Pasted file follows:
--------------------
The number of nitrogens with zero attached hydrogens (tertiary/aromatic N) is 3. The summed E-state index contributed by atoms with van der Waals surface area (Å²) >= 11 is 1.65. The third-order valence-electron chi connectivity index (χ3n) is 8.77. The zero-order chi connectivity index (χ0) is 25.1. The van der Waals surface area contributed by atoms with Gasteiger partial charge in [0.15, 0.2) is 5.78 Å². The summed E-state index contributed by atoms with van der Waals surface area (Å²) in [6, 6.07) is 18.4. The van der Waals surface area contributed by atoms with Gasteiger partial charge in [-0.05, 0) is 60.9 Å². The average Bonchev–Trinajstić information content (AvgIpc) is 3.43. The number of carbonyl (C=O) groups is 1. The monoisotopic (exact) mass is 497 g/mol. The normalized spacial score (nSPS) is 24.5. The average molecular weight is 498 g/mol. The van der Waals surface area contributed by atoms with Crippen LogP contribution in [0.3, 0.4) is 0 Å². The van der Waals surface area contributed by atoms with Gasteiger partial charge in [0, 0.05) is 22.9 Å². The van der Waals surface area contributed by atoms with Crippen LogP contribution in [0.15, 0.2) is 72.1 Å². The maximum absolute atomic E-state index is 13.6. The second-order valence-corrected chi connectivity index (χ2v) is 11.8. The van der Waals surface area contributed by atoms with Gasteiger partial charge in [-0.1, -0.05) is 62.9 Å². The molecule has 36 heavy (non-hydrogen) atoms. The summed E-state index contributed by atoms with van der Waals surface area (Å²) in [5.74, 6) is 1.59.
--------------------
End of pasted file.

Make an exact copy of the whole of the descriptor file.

The number of nitrogens with zero attached hydrogens (tertiary/aromatic N) is 3. The summed E-state index contributed by atoms with van der Waals surface area (Å²) >= 11 is 1.65. The third-order valence-electron chi connectivity index (χ3n) is 8.77. The zero-order chi connectivity index (χ0) is 25.1. The van der Waals surface area contributed by atoms with Gasteiger partial charge in [0.15, 0.2) is 5.78 Å². The summed E-state index contributed by atoms with van der Waals surface area (Å²) in [6, 6.07) is 18.4. The van der Waals surface area contributed by atoms with Gasteiger partial charge in [-0.05, 0) is 60.9 Å². The average Bonchev–Trinajstić information content (AvgIpc) is 3.43. The number of carbonyl (C=O) groups is 1. The monoisotopic (exact) mass is 497 g/mol. The normalized spacial score (nSPS) is 24.5. The average molecular weight is 498 g/mol. The van der Waals surface area contributed by atoms with Crippen LogP contribution in [0.3, 0.4) is 0 Å². The van der Waals surface area contributed by atoms with Gasteiger partial charge in [0, 0.05) is 22.9 Å². The van der Waals surface area contributed by atoms with Crippen LogP contribution in [0.15, 0.2) is 72.1 Å². The maximum absolute atomic E-state index is 13.6. The second-order valence-corrected chi connectivity index (χ2v) is 11.8. The van der Waals surface area contributed by atoms with Gasteiger partial charge in [-0.1, -0.05) is 62.9 Å². The molecule has 36 heavy (non-hydrogen) atoms. The summed E-state index contributed by atoms with van der Waals surface area (Å²) in [5.74, 6) is 1.59.